Thanks largely to hopes over additional policy action, stocks managed to survive a relatively weak second-quarter earnings season. There is some question as to whether or not the recent earnings softness will prevent stocks from making additional gains, but we have confidence in the longevity of the business cycle. Looking ahead, our view is that the positives of easy monetary policy around the world, modest growth and a still-high equity risk premium should outweigh the negatives. Volatility is likely to remain high and equities may be poised for some sort of correction given their multiweek climb, but we expect stocks to continue to grind higher in the months ahead.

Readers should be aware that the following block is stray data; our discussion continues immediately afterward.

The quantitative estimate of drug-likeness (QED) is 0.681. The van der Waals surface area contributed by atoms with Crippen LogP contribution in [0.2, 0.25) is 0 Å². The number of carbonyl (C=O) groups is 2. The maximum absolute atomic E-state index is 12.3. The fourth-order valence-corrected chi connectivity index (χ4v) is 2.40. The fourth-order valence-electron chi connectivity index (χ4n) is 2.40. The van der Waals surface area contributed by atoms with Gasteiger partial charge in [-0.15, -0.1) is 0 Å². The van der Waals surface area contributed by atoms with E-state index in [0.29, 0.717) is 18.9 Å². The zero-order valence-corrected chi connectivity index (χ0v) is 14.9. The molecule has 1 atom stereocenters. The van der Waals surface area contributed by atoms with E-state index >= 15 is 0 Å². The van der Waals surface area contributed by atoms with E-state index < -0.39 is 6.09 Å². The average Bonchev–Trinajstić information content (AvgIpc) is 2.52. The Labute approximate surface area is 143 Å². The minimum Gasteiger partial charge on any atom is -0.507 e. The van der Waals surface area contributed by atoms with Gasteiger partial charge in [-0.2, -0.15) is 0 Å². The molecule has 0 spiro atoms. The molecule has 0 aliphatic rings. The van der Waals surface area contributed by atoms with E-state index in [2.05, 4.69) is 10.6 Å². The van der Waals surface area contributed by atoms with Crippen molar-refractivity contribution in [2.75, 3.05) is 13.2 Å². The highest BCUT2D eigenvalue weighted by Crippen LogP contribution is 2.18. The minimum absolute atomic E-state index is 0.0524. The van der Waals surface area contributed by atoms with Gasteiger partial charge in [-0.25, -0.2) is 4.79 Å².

Sources: BlackRock; Bank Credit Analyst. This material is not intended to be relied upon as a forecast, research or investment advice, and is not a recommendation, offer or solicitation to buy or sell any securities or to adopt any investment strategy. The opinions expressed are as of August 13, 2012, and may change as subsequent conditions vary. The information and opinions contained in this material are derived from proprietary and nonproprietary sources deemed by BlackRock to be reliable, are not necessarily all-inclusive and are not guaranteed as to accuracy. Past performance is no guarantee of future results. There is no guarantee that any forecasts made will come to pass. Reliance upon information in this material is at the sole discretion of the reader. Investment involves risks. International investing involves additional risks, including risks related to foreign currency, limited liquidity, less government regulation and the possibility of substantial volatility due to adverse political, economic or other developments. The two main risks related to fixed income investing are interest rate risk and credit risk. Typically, when interest rates rise, there is a corresponding decline in the market value of bonds. Credit risk refers to the possibility that the issuer of the bond will not be able to make principal and interest payments. Index performance is shown for illustrative purposes only. You cannot invest directly in an index.